Vikram-ji! Many happy returns of the day!

It’s Vikram’s birthday today, and Bollystalgia! put out a call for us to celebrate worldwide by posting about Chiyaan.When India is sweltering in heat and Chiyaan is working away at various locations across the globe or in some film studio in Chennai, many a cold climate dwelling filmi fan got through the brutal winter by imagining that south Indian heroes like Vikram did our chores; from the strenuous to the more simple things, like changing our clocks for daylight savings time.  Liz from My Year of Prakash Raj organized those images at Ayoo! South Indian Heroes Do Your Chores.  Vikram did many chores as evidenced by Liz’s site, one of which was wishing me happy birthday (and doing my snow shoveling), so it’s the least I could do to reciprocate, and wish him many happy returns of the day.
 
I first fell for Vikram when Apunbindaas, the Hmong Chick who loves Indian cinema, was kind enough to send me  Anniyan (2005)  all the way to Minnesota from Atlanta, Georgia, USA.

Anniyan is the story of “Rules” Ramanujam Iyengar alias “Ambi” (Chiyaan Vikram), a lawyer who suffers from Multiple Personality Disorder. Ambi is an innocent and honest lawyer. If he comes across anyone not obeying the law, he files cases against them but all his efforts go in vain. (source)

Doesn’t reading Multiple Personality Disorder let you know already that this movie is a winner? 

It’s one of those multiple personalities that makes the film.  Once I saw Vikram’s Remo character (the crazy side of the multiple personality) that was it, I was in filmi love like never before!  Enjoy Vikram in his crazy Remo character here in the tune, Kadhal Yanai  with Nandhini (Sadha) playing the love interest and Yana Gupta as gori extra, (playback singers Nakul, Nelwyn & G. V. Prakash Kumar) and be sure to watch it all the way through so you can see Remo’s  love detector.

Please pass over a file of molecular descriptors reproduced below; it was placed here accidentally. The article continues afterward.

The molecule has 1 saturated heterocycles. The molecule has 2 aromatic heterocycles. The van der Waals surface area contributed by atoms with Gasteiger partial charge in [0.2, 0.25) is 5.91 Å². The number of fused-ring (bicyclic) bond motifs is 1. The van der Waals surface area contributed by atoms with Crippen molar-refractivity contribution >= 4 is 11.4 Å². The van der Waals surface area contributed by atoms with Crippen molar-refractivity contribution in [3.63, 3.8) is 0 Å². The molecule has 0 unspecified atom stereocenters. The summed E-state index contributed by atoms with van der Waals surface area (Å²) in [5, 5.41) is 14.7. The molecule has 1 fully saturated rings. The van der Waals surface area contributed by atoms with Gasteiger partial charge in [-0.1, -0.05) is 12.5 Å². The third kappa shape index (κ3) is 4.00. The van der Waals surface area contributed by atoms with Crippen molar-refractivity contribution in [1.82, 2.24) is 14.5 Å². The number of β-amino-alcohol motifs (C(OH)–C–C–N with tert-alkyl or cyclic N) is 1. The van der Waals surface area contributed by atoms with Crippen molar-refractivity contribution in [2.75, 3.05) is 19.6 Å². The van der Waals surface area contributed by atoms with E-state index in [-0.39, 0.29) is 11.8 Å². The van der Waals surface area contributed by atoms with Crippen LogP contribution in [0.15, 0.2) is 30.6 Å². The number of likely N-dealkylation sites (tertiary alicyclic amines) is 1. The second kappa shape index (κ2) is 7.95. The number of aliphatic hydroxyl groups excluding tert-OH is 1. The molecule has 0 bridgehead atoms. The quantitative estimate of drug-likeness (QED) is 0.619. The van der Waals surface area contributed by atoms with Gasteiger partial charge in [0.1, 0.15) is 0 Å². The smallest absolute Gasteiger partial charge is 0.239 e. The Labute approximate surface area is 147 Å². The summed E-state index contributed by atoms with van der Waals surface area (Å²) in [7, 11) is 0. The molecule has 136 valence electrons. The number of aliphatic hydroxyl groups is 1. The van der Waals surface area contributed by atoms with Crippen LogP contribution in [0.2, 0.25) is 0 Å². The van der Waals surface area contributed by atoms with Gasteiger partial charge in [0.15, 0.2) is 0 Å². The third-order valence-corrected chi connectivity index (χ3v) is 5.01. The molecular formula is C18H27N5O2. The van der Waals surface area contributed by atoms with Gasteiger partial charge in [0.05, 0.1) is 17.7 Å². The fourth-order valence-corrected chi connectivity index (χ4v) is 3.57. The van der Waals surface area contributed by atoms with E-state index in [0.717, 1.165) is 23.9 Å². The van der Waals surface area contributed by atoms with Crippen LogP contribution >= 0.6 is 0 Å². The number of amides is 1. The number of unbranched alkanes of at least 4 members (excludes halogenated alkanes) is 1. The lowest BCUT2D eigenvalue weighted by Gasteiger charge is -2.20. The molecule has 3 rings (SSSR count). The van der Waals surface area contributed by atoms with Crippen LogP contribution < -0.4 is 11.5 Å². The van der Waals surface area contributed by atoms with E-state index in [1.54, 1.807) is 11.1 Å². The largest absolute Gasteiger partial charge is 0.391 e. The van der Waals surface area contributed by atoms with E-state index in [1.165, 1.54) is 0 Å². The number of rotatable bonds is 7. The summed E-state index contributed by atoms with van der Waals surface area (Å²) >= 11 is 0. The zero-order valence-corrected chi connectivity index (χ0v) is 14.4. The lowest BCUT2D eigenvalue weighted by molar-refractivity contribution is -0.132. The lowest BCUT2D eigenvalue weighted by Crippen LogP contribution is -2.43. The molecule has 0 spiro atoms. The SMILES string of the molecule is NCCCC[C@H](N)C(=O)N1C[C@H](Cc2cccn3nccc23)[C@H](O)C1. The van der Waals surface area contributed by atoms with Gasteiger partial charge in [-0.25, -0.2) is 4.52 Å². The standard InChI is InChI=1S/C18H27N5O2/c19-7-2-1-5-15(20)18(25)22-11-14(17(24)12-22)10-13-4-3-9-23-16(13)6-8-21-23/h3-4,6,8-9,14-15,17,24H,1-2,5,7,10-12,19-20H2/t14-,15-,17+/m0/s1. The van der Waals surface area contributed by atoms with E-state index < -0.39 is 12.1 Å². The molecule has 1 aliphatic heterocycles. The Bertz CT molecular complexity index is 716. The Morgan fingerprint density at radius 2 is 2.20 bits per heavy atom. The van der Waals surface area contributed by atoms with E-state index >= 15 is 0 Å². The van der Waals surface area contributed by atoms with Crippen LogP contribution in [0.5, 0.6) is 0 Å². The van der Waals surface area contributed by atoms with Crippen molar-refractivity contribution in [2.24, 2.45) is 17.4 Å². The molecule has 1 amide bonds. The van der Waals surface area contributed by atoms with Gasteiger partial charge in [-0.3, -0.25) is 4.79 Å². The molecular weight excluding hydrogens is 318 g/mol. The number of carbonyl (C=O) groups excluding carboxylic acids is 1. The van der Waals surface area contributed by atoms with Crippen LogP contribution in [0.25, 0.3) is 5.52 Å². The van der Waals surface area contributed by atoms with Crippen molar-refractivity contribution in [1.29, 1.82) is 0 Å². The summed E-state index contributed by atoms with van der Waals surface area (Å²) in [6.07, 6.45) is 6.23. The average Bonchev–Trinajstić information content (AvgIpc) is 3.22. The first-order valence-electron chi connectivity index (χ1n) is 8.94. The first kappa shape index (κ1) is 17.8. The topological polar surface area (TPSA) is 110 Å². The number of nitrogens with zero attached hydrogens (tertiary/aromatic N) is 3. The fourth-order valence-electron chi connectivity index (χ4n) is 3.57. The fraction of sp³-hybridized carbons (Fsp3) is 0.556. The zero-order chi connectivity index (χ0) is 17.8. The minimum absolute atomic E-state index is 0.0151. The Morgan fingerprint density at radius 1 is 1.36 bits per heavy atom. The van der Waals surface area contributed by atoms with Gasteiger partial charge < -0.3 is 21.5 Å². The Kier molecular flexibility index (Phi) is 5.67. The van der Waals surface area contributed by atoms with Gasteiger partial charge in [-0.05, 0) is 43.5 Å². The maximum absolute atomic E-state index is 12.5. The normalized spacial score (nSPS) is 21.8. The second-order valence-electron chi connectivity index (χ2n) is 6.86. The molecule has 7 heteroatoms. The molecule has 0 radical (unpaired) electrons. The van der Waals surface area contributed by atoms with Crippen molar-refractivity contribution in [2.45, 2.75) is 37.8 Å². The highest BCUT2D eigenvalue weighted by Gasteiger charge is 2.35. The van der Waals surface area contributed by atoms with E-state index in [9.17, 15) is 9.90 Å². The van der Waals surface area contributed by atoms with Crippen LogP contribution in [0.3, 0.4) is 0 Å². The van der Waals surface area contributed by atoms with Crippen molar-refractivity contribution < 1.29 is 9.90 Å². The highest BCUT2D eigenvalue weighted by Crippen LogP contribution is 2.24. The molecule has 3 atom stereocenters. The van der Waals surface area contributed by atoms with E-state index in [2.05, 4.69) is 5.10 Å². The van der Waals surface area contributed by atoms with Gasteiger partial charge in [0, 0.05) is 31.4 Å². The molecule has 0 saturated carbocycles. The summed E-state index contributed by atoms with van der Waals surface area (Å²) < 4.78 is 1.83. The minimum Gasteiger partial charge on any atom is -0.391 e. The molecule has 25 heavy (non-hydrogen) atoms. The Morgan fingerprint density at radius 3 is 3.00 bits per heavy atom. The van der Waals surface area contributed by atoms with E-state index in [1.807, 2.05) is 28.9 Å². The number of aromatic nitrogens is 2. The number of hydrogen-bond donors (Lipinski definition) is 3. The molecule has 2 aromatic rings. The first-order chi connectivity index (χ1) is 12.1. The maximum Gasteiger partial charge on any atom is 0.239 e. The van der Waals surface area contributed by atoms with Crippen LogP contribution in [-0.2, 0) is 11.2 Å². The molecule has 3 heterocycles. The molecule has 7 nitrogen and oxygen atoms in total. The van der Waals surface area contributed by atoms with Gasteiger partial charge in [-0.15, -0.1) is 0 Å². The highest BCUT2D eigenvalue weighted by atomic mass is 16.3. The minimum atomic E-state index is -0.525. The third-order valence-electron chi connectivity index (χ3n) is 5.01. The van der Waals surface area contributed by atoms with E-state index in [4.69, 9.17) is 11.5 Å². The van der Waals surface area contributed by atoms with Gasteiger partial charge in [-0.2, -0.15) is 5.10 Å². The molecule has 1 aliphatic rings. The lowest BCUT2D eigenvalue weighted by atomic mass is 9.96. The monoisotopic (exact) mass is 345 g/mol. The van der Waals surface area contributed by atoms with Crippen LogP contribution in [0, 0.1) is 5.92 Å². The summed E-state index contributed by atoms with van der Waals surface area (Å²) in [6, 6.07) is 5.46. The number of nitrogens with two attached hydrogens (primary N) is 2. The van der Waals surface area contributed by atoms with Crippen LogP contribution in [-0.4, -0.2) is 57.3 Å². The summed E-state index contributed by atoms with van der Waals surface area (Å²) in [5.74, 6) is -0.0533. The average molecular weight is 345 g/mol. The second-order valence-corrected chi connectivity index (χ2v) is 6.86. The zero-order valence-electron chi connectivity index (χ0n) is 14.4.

Yes!

Arul (2004) also captured my attention when his passionate character went bilkul ballistic when he heard anyone engage in swearing or poor language, which he refered to as dirty talks.

Really makes you think doesn’t it?  Arul makes you want to be a better person, hai na? I liked Arul (2004) so much that I’ll write that up soon, but in the meantime head to Filmi Girl’s entertaining review of the movie HERE.

I also loved seeing Vikram in Mani Ratnam‘s Raavanan (2010) as a marvelous villain (misunderstood and surely with a heart of gold), but have yet to see him playing the good guy in Raavan, the Hindi version of the same film.  I saw  Raavanan on the big screen last year without subtitles, and now am fortunate to now be able to see it again in Minneapolis next week,  but this time WITH subtitles in English since it’s part of the 2011 Minneapolis-St.Paul International Film Festival.

Vikram speaks here about the process of filming Raavan (2010, Hindi)  and Ravaanan (2010, Tamil)  concurrently, playing separate roles, in different languages:

For more honors to Vikram on his birthday, head over to FilmiGirl in the USA, and click across the globe to New Zealand and read what Ness over at Shahrukh is Love  has to say about Bheemaa (2008).  Now head back to Bollystalgia, representing Boston, MA and Detroit, MI and every place in between to see her Happy Birthday Rampwalk Remo  post.  Huppy Burday to Chiyaan!  Now is simply the intermission until I see another Vikram film!   Until then, I feel like I’m behind bars!

What Vikram movies have you seen?  Tell me your favorites and your recommendations.  Check out Chiyaan Vikram’s website HERE.

Video of the Day: “Pretty Woman” from Kal Ho Naa Ho (2003) or “How Kal Ho Naa Ho changed my life!”

Today’s video is “Pretty Woman” with music by Shankar-Ehsaan-Loy, by playback singer Shankar Mahadevan, picturized on King Khan from the movie Kal Ho Naa Ho.  I’ll get to that later but let me give you a little background first.